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Defending students’ right to diverse views

The following is the opinion and analysis of the writer:

Charles McMartin

Politicians in Arizona have fostered a moral panic around Critical Race Theory (CRT). Leaders of these anti-CRT initiatives have acknowledged that they mischaracterize CRT to rally support among conservatives. In response to these attacks, advocates should ask, “What legal arguments can stunt anti-CRT legislation? How can we protect students’ rights to access information in their schools?”

Legal scholar Dylan Saul offers three points to contest the constitutionality of CRT bans. 1. Prove that these bans are politically motivated and intended to cause a chilling effect on conversations around systemic racism in public schools. 2. Demonstrate how they violate students’ right to receive information. 3. Prove that there is no legitimate pedagogical concern for restricting students’ right to access information in their curriculum.

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1. The Chilling Effect

The manufactured panic around CRT is meant to intimidate educators so they do not discuss issues related to systemic racism with their students. For example, our superintendent of Arizona Schools, Tom Horne, promised to investigate 250 Arizona teachers who signed a petition to defy any law banning CRT. Horne promised to set up a “hotline” where any teacher, parent, administrator, or student could call the Arizona Department of Education and report the use of what they perceived as CRT in any classroom. These scare tactics have left teachers in a similar situation as election officials who have been abused and assaulted for attempting to uphold the principles of our democratic institutions. Like those election officials, many teachers in Arizona are leaving the profession.

The reality is that high school curricula do not adequately address the role that racism has played in shaping US history, let alone address the core tenets of CRT. A 2017 survey report from the Southern Poverty Law Center found that only 8% of the thousand high school students they surveyed identified slavery as the cause of the Civil War, 58% of the 1,700 social studies teachers surveyed felt their textbooks lacked a “deep coverage” of slavery.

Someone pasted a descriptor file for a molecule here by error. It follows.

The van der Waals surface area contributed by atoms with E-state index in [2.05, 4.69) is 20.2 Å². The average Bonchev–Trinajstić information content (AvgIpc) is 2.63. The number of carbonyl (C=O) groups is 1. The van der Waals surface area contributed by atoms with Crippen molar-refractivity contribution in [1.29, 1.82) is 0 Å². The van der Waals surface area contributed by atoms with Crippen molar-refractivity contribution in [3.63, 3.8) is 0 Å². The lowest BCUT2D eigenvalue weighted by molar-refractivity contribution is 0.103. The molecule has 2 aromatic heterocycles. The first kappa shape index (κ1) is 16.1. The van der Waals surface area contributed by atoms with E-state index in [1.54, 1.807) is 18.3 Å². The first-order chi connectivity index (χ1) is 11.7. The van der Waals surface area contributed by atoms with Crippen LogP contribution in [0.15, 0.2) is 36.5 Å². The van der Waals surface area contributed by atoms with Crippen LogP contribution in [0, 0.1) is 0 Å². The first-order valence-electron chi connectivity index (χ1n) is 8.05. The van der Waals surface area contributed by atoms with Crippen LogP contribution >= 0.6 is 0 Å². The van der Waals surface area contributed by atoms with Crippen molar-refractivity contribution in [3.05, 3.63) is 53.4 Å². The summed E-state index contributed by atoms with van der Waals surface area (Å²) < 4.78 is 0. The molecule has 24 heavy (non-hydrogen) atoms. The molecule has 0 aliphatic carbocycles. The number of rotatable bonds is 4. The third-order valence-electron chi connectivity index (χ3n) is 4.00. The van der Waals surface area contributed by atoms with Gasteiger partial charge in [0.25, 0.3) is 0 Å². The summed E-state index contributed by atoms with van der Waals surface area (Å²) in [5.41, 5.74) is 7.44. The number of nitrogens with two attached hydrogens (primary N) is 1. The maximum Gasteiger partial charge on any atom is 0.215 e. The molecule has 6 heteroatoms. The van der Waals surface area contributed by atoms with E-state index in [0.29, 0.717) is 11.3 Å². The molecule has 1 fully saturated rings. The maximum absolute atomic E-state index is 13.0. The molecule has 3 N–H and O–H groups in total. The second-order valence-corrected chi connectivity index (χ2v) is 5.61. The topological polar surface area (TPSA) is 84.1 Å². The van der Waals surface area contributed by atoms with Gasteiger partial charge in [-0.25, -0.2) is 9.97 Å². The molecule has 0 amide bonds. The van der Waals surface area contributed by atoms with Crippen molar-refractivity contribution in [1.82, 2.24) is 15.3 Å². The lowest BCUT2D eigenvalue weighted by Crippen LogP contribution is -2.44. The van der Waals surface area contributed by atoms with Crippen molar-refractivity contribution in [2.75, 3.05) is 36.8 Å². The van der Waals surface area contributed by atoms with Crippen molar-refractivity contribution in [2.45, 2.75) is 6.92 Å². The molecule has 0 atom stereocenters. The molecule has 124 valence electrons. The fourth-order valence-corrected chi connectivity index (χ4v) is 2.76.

2. Students’ Right to Access Information

In the 2022 case Falls v. DeSantis, high school teachers in Florida and an elementary student challenged the constitutionality of DeSantis’ Stop W.O.K.E Act. The courts affirmed that students, but not teachers, had standing to sue the state because the CRT ban denied them their First Amendment right to access information.

Arizona Representative Raúl Grijalva emphasizes students’ right to access information in his Right to Read Act. Grijalva frames attacks on CRT as a censorship issue. Responding to conservative attempts to “ban books, censor curriculum, restrict students’ civil rights, and punish teachers for accurately recounting our nation’s history, Grijalva’s bill addresses disparities in students’ access to library resources.

3. No Legitimate Pedagogical Concern

The crucial determining factor in protecting students’ right to access information is proving that legislation banning CRT is not born from a legitimate pedagogical concern. In Gonzalez v. Douglas, the case that deemed Arizona’s 2010 ban on ethnic studies unconstitutional, the courts upheld the precedent in Hazelwood School District v. Kuhlmeier that the “state requires a legitimate pedagogical purpose to restrict students’ first amendment right to receive information.” In fact, plaintiffs showed that students in ethnic studies classes demonstrate higher levels of academic achievement than those who do not. Teachers and researchers in states hoping to challenge anti-CRT legislation should draw from and conduct studies demonstrating the positive impact that classes addressing racism have on students’ academic…

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